Wednesday, 28 September 2016

Here's What you Need to Know about Type 1 Diabetes

I have met a lot of new people in the last month, and I have found it difficult to explain what Type 1 Diabetes is and how it affects me to so many people. Often I say to people I've only recently met "I don't feel well" and be very general about what's wrong and how I'm feeling. With type 1 diabetes, there are a lot of different scenarios that make me feel unwell. Here's the basics on what you need to know:

Low Blood Sugar

  • When my blood sugar is low, it means I don't have enough sugar in my body. I have to stop what i'm doing and replace the sugar. I usually use lucozade sport to do this.
  • It is really important that I don't just continue when i'm "hypo" or my blood sugar is low because that can make my blood sugar drop lower.
  • Things that can drop my blood sugar include exercise, alcohol, insulin and heat. 

High Blood Sugar
  • When my blood sugar is high is means I don't have enough insulin in my body. I need to give a dose of insulin, but that takes a while to work, so I may be feeling ill for a while.
  • When my blood sugar is high, I feel so sluggish, I have brain fog (so I may act ultra stupid), I am so tired and thirsty and I go to the toilet a lot. 
  • It takes a lot of effort to even walk up the stairs, so don't expect much from me in that period.
  • When I take about being "High", I am talking about my blood sugar, not drugs!

Facts
  • I wear an insulin pump to administer my insulin, and this is attached to my body through a cannula. It has replaced multiple daily injections which I previously used.
  • I count every carbohydrate I eat, which helps me figure out how much insulin to give for a meal. So if  you see me looking at a food packet nutritional information, do not just assume i'm on a diet!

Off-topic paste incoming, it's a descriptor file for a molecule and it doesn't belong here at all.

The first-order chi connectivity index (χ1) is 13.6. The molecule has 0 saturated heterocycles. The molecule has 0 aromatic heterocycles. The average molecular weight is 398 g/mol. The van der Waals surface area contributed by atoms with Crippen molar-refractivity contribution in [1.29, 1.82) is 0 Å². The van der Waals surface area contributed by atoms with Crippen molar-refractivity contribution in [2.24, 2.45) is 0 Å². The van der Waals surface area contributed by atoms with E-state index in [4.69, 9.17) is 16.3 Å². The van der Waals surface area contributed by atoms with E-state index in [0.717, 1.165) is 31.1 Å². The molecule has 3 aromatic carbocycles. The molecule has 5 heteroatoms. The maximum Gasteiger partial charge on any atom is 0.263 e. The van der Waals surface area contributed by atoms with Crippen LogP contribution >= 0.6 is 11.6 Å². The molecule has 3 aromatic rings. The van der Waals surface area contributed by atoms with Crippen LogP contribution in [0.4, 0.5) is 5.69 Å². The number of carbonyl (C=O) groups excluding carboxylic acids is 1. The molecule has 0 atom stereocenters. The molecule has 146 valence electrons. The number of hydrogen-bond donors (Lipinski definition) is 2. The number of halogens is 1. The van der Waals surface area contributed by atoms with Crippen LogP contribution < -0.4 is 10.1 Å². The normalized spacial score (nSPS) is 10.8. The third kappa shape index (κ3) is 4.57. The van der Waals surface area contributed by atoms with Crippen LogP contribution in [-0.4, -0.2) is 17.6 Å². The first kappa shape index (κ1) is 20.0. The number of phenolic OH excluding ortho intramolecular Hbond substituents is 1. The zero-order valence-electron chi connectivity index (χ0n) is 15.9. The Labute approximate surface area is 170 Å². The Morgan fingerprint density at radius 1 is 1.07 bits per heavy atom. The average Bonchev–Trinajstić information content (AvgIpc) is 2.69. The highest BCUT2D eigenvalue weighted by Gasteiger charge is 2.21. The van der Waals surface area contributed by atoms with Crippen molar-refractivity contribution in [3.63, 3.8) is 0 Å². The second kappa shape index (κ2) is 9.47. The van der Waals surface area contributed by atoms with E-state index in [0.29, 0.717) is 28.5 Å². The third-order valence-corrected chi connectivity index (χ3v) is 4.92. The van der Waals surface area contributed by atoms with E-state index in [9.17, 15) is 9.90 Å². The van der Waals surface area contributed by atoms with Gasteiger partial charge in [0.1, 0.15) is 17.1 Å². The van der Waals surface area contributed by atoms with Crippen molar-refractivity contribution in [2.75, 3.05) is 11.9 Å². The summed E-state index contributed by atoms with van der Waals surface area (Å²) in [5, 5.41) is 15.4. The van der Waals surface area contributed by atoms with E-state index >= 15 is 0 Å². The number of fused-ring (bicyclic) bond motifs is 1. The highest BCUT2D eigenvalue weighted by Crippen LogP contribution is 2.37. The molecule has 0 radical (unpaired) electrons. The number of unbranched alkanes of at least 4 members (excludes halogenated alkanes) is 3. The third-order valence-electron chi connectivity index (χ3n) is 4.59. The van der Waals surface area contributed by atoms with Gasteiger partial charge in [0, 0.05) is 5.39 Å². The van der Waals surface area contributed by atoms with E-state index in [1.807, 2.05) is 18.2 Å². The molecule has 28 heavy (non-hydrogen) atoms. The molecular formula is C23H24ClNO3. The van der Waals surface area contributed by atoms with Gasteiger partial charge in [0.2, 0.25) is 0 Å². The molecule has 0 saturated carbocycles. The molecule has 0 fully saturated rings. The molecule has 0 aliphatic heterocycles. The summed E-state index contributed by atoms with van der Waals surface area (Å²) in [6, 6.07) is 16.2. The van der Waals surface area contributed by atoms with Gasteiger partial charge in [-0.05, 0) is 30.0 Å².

• Diabetics don't need to differ what they eat, just be healthy like everyone else.
  • I can still drink alcohol! I just need to plan, and make sure i'm safe throughout the night.

Type 1 Diabetes is really hard to control, so I can't always get it right!


Until next Time,

Alyssa x


Tuesday, 13 September 2016

Dundee Freshers Week!

Freshers week: a week where universities tries to introduce themselves and encourage you to get to know each other as the first year starts university.

Before I arrived at my university halls, I found a couple of my flatmates on a Facebook group, Katie and Alex. They both seemed lovely and friendly, but that didn't alleviate my anxiety towards moving away and starting university. I feared not making friends and not being able to keep up, which I imagine are normal fears when starting university. When I arrived, after the madness of moving in and getting sorted, my flatmates and I sat down together, and they were so welcoming, and put me at ease at once. We were really lucky with the people in our flat. Everyone wanted to go out and be social, we even had a flat dinner out the first night.

My photo wall in my room so I don't get homesick!

What I found out is that freshers week isn't just about going out at night and drinking, it is about getting to know everyone, the city and what the university has to offer. I tried to take advantage of all the free events that were on to make the most of freshers week.

The first few days of freshers week was a blur. Lots of people were still moving in, and when we went to the nightclub in University of Dundee union, it was always packed. Dundee is a really friendly city, and it is crawling with students, so there was a great atmosphere. Everywhere you turn there is someone giving you a leaflet about the next event happening.

My Flat: Alex, Mel, Katie, Ruaridh and Stephen
On the Monday night, we decided to go to the union, and I had a bit too much too drink (I was trying to be careful). The morning after, I woke up with high blood sugar and ketones in my blood (Ketones happen when your body doesn't have enough insulin, and makes you really unwell). It gave me a shock, because I was just trying to have fun but ended up being really unwell and had to take a couple nights out of freshers week to recover. I have learned that it is okay to take a step back, know your limits, and stick to them.